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grass → cow → wolf → vulture
In the food chain above, vultures represent WHAT LEVEL?
Vultures eat carrion, or dead animals, so they are considered scavengers. Detritivores are heterotrophs that eat decomposing organic matter such as leaf litter. They are usually small.
T OR F
Carbon is released in the form of CO2 through respiration, burning, and decomposition.
types of survivorship curves
PERCENT O F LIFE SPAN JUST MEANS AGE.
WHAT IS THE GROWTH RATE FORMULA?
SHOULD RESULT IN A DECIMAL
During primary succession, which species would most likely be a pioneer species?
b. Fir trees
- A. LICHENS
- Pioneer species colonize vacant habitats, and the first such species in a habitat demonstrate primary succession.
- Succession on rock or lava often begins with lichens. Lichens need very little organic material and can erode rock into soil to provide a growth substrate for other organisms.
WHAT IS SECONDARY SUCCESSION?
Secondary succession occurs when a habitat has been entirely or partially disturbed or destroyed by abandonment, burning, storms, etc.
Which biome is most likely to support the growth of epiphytes?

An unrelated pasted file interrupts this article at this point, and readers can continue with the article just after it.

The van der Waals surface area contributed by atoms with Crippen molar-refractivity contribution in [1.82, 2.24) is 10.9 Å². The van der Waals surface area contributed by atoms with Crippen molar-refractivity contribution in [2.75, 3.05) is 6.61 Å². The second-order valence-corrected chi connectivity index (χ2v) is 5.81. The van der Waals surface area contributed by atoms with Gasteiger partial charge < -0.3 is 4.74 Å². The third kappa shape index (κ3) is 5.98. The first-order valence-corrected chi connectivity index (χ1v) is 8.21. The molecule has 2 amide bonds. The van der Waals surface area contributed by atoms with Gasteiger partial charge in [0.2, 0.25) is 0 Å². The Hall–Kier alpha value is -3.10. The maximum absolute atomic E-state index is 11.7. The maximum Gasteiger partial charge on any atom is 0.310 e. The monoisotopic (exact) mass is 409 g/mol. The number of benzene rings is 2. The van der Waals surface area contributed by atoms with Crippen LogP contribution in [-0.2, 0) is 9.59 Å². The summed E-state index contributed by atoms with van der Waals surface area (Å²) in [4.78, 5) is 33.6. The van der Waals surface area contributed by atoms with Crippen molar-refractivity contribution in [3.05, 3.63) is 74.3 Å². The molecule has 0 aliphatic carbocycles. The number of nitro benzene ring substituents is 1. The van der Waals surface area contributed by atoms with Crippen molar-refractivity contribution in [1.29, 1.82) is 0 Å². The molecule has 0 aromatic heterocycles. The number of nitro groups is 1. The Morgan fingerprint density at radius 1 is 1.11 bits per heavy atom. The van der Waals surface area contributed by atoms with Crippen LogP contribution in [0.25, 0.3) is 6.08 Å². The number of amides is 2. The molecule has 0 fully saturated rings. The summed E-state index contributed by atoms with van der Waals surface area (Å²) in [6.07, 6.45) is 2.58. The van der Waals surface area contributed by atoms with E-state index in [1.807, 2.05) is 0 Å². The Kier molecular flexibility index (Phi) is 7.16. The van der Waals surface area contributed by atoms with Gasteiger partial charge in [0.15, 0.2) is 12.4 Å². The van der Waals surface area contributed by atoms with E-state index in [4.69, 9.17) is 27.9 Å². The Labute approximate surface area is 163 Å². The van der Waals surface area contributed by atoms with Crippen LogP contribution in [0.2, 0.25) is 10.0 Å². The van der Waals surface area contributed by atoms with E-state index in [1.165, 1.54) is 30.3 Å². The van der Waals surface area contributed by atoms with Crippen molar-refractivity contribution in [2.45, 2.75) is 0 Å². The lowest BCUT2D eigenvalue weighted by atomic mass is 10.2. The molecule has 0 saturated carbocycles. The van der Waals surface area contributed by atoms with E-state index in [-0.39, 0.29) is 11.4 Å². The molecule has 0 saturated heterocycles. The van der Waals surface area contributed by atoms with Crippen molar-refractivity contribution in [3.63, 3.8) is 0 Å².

b. Tropical rain forests
c. Temperate deciduous forests
B: Epiphytes are plants that grow in the canopy of trees, and the tropical rain forest has a rich canopy because of its density and extensive moisture.
DEFINE DENSITY-DEPENDENT LIMITING FACTORS.
- Density-dependent limiting factors include:
- toxic effect of waste products
- Density-dependent factors operate only when the population density reaches a certain level.
- These factors operate most strongly when a population is large and dense.They do not affect small, scattered populations as greatly.
DEFINE DENSITY-INDEPENDENT FACTORS.
- limiting factors that affect all populations in similar ways, regardless of the population size.
- -unusual weather
- -natural disasters
- -seasonal cycles
- -certain human activities—such as damming rivers and clear-cutting forests
Two species of finches are able to utilize the same food supply, but their beaks are different. They are able to coexist on an island because of_________.
although similar, species in the same habitat have evolved characteristics that reduce competition between them. It occurs as a result of resource partitioning.
DEFINE Sympatric speciation
the process through which new species evolve from a single ancestral species while inhabiting the same geographic region.